|Posted by arizvi on February 3, 2021 at 8:40 PM||comments (118)|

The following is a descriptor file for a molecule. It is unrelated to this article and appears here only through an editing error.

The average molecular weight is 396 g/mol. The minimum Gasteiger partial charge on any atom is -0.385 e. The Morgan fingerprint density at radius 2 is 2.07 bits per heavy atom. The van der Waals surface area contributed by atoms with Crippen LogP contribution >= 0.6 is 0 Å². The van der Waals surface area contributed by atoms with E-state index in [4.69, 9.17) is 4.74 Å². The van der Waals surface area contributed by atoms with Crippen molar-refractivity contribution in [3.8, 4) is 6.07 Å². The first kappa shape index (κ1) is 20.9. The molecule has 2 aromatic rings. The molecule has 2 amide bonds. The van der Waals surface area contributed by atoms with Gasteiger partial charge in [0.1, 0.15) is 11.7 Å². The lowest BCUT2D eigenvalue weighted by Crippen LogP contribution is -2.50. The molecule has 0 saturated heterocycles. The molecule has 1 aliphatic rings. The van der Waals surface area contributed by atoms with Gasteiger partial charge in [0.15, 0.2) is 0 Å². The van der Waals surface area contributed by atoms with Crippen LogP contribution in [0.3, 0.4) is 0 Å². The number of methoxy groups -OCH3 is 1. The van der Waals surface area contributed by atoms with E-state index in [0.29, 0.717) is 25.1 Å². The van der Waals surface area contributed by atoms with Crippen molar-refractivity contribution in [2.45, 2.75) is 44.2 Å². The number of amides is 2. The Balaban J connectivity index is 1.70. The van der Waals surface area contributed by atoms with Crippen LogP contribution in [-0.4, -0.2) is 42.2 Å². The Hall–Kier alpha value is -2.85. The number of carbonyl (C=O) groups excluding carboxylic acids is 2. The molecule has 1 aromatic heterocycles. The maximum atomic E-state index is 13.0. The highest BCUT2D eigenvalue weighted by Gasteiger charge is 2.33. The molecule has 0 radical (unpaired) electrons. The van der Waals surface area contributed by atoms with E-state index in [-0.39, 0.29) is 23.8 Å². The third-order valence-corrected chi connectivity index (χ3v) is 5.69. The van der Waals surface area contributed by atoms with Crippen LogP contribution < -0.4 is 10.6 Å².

Ayurveda (ancient Sanskrit) translates as “knowledge of life”. It is knowledge and wisdom that gives us guidelines for health and wellbeing. It is one of the oldest forms of medicine known in existence. The origins of Ayurveda stretch deep into antiquity. One of the earliest traces of Ayurveda have been found from 7000 BCE in the Neolithic period of advanced dentistry in Mehgarh, Pakistan (ancient India). By 3300–1800 BCE, in the Bronze Age the Indus Valley Civilization flourished in Pakistan. By around 1500 – 500 BCE, in the Iron Age, the Vedic Civilization arose and flourished in the regions around the Indus river in Pakistan and the Ganges river in India – in the area known as the central Indo-Gangetic Plain. It is during this period that the large body of texts called “the Vedas” which is ancient Sanskrit for ‘knowledge’ were composed. This was a period, also known as ‘first urbanization’, when diverse cultures were interacting in small kingdoms and urban areas, and a spirit of reason, awakening, health and well-being dawned across the region. Sages from the Vedic period, like Atreya, a renowned scholar of Ayurveda, created six schools of early Ayurveda and wrote one of the earliest Ayurveda texts - the Bhela Samhita, which was derived from the parts of the Vedas that concerned medicine and wellbeing. He is also believed to have worked as the personal physician of the Gandhara Kingdom, located in modern day Pakistan and Afghanistan.